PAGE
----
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  • Writer's pictureMiriam Verbeek

Symbiosis, Skyseekers, Crystalmakers and Cryptals

Updated: Jun 12

I’ve been interested in the idea of symbiosis since that sixth class Science lesson when Sister Bonaventure, our Science teacher, took us out into the bush to look at lichens on rocks. What had seemed to me as just blotches on boulders became a fascinating insight.

Orange lichen growing on an inuksuk: Soper River, Baffin

Lichens, our teacher told us, are an example of a composite organism; lichens are an association between a fungus and an algae which work synergistically to become more than the sum of their parts – something that is distinct from either partner.The partnership

embodied in lichens enable the component organisms to survive in an astonishing range of environments! You can find lichens in almost all environments – cold, hot, wet, dry, high, low, soft, hard – expect heavily shaded areas. They provide food (and poison) for humans and animals, have medicinal properties (as many poisons do!), come in an astonishing range of colours (used over millennia as dyes for cloth) and shapes, and even have the capacity to break up rocks (in time).

In itself, learning about lichens was fascinating but what really stayed with me from that science lesson was its introduction to the concept of symbiosis and synergy. I began to see these phenomena everywhere; for example in associations between hosts and parasites; in the various strains of grass that now would not exist in the form they do without the help of humans, such as types of wheat and barley; and ditto with regard to domesticated animals and humans.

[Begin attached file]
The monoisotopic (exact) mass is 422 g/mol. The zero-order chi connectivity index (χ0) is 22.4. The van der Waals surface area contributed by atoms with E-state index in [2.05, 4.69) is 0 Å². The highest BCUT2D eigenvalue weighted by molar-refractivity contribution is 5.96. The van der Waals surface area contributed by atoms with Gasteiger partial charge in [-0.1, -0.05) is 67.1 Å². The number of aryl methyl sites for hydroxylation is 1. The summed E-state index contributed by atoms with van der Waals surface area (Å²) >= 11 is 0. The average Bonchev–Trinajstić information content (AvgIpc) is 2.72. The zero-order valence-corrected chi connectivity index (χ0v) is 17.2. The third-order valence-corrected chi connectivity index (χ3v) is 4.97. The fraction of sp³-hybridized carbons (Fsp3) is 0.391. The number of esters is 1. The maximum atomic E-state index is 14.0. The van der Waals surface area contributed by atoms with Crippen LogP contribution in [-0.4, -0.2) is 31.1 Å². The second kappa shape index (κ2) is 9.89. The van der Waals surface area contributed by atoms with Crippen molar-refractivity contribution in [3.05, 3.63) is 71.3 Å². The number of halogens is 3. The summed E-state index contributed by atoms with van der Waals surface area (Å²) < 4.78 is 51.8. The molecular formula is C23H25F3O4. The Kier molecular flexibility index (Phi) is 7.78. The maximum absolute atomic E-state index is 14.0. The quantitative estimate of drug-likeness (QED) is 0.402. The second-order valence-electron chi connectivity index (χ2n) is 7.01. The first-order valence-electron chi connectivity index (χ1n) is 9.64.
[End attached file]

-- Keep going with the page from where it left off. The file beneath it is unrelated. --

Semantics aside (some people may argue that my understanding of symbiosis is beyond its actual definition and I should be using a term such as ‘mutualism’), the idea of dependency of organisms on one-another is something that I continue to find fascinating. Particularly, I find it interesting to speculate on the consequences for the components of a ‘symbiotic’ association when something happens that causes the relationships to unravel. With lichens, since the dependency is absolute (a truly symbiotic relationship) there would be death for both parties. But what about among more loosely connected organisms?

This sort of speculation underlies the problem setting in the Si’Empra story, in which the Skyseekers try to free themselves from their association with Crystalmakers and Cryptals; they believe they can substitute what these other groups provide. What Skyseekers do not understand is how shallow their understanding of the dependent relationship. Essentially, the relationship is one that is embedded in the very earth – the very rock of the island – they inhabit.

To my mind, Si’Empra: The Storyteller and the Webcleaner echoes what is happening in our world today: we humans (like the Skyseekers) keep falling into the trap of thinking that by getting the economics right we will automatically ensure that we take care of environmental and social wellbeing.

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